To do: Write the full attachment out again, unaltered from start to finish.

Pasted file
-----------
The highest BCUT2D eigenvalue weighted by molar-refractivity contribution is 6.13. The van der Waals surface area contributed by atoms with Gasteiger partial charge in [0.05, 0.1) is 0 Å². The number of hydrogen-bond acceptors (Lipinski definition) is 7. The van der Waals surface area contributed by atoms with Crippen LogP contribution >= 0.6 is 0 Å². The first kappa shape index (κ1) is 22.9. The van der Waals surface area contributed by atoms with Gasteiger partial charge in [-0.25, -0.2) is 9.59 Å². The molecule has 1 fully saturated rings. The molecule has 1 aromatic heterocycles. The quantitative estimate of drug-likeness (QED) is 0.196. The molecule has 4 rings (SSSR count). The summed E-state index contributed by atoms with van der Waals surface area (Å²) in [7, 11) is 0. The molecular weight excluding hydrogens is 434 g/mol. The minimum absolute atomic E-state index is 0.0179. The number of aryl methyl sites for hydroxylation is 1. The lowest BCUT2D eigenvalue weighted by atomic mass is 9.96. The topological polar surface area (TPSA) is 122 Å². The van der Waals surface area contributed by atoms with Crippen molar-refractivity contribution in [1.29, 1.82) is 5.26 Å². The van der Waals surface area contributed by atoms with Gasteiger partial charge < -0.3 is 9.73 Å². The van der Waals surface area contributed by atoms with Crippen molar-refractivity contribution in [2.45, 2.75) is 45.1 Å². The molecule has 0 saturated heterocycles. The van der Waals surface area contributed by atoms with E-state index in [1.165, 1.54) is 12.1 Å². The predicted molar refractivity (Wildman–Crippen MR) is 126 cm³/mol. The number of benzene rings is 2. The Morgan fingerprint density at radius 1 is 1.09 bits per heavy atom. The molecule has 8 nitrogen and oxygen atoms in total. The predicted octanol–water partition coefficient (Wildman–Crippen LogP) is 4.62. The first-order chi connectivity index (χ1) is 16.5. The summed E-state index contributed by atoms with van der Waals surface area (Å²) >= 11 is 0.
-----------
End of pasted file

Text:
The highest BCUT2D eigenvalue weighted by molar-refractivity contribution is 6.13. The van der Waals surface area contributed by atoms with Gasteiger partial charge in [0.05, 0.1) is 0 Å². The number of hydrogen-bond acceptors (Lipinski definition) is 7. The van der Waals surface area contributed by atoms with Crippen LogP contribution >= 0.6 is 0 Å². The first kappa shape index (κ1) is 22.9. The van der Waals surface area contributed by atoms with Gasteiger partial charge in [-0.25, -0.2) is 9.59 Å². The molecule has 1 fully saturated rings. The molecule has 1 aromatic heterocycles. The quantitative estimate of drug-likeness (QED) is 0.196. The molecule has 4 rings (SSSR count). The summed E-state index contributed by atoms with van der Waals surface area (Å²) in [7, 11) is 0. The molecular weight excluding hydrogens is 434 g/mol. The minimum absolute atomic E-state index is 0.0179. The number of aryl methyl sites for hydroxylation is 1. The lowest BCUT2D eigenvalue weighted by atomic mass is 9.96. The topological polar surface area (TPSA) is 122 Å². The van der Waals surface area contributed by atoms with Crippen molar-refractivity contribution in [1.29, 1.82) is 5.26 Å². The van der Waals surface area contributed by atoms with Gasteiger partial charge < -0.3 is 9.73 Å². The van der Waals surface area contributed by atoms with Crippen molar-refractivity contribution in [2.45, 2.75) is 45.1 Å². The molecule has 0 saturated heterocycles. The van der Waals surface area contributed by atoms with E-state index in [1.165, 1.54) is 12.1 Å². The predicted molar refractivity (Wildman–Crippen MR) is 126 cm³/mol. The number of benzene rings is 2. The Morgan fingerprint density at radius 1 is 1.09 bits per heavy atom. The molecule has 8 nitrogen and oxygen atoms in total. The predicted octanol–water partition coefficient (Wildman–Crippen LogP) is 4.62. The first-order chi connectivity index (χ1) is 16.5. The summed E-state index contributed by atoms with van der Waals surface area (Å²) >= 11 is 0.